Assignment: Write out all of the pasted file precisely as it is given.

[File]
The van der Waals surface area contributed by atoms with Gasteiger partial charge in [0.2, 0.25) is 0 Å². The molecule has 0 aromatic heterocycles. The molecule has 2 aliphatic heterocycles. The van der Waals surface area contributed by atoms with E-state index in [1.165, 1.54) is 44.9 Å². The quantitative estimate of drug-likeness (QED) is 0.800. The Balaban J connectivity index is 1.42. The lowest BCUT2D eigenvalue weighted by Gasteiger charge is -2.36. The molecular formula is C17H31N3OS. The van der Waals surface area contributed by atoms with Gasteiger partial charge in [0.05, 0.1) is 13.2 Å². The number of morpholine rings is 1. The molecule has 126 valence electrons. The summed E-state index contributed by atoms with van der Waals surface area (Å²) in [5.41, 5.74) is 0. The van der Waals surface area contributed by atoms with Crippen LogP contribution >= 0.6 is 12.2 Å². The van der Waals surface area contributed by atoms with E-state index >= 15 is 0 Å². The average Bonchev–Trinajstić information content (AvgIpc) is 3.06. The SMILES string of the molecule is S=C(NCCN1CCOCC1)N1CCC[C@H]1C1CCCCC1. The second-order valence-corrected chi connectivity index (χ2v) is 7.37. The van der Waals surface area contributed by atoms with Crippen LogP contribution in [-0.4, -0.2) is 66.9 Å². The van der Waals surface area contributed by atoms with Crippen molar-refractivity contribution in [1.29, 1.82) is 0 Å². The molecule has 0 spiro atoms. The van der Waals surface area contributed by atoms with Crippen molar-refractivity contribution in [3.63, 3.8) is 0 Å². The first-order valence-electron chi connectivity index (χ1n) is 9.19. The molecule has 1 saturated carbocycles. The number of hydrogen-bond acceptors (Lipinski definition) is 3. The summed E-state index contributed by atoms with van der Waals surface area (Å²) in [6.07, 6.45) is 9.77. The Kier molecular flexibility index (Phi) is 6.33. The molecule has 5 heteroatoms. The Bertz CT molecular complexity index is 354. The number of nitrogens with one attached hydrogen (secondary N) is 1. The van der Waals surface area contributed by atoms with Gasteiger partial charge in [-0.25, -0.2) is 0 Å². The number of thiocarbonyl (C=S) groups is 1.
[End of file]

The van der Waals surface area contributed by atoms with Gasteiger partial charge in [0.2, 0.25) is 0 Å². The molecule has 0 aromatic heterocycles. The molecule has 2 aliphatic heterocycles. The van der Waals surface area contributed by atoms with E-state index in [1.165, 1.54) is 44.9 Å². The quantitative estimate of drug-likeness (QED) is 0.800. The Balaban J connectivity index is 1.42. The lowest BCUT2D eigenvalue weighted by Gasteiger charge is -2.36. The molecular formula is C17H31N3OS. The van der Waals surface area contributed by atoms with Gasteiger partial charge in [0.05, 0.1) is 13.2 Å². The number of morpholine rings is 1. The molecule has 126 valence electrons. The summed E-state index contributed by atoms with van der Waals surface area (Å²) in [5.41, 5.74) is 0. The van der Waals surface area contributed by atoms with Crippen LogP contribution >= 0.6 is 12.2 Å². The van der Waals surface area contributed by atoms with E-state index >= 15 is 0 Å². The average Bonchev–Trinajstić information content (AvgIpc) is 3.06. The SMILES string of the molecule is S=C(NCCN1CCOCC1)N1CCC[C@H]1C1CCCCC1. The second-order valence-corrected chi connectivity index (χ2v) is 7.37. The van der Waals surface area contributed by atoms with Crippen LogP contribution in [-0.4, -0.2) is 66.9 Å². The van der Waals surface area contributed by atoms with Crippen molar-refractivity contribution in [1.29, 1.82) is 0 Å². The molecule has 0 spiro atoms. The van der Waals surface area contributed by atoms with Crippen molar-refractivity contribution in [3.63, 3.8) is 0 Å². The first-order valence-electron chi connectivity index (χ1n) is 9.19. The molecule has 1 saturated carbocycles. The number of hydrogen-bond acceptors (Lipinski definition) is 3. The summed E-state index contributed by atoms with van der Waals surface area (Å²) in [6.07, 6.45) is 9.77. The Kier molecular flexibility index (Phi) is 6.33. The molecule has 5 heteroatoms. The Bertz CT molecular complexity index is 354. The number of nitrogens with one attached hydrogen (secondary N) is 1. The van der Waals surface area contributed by atoms with Gasteiger partial charge in [-0.25, -0.2) is 0 Å². The number of thiocarbonyl (C=S) groups is 1.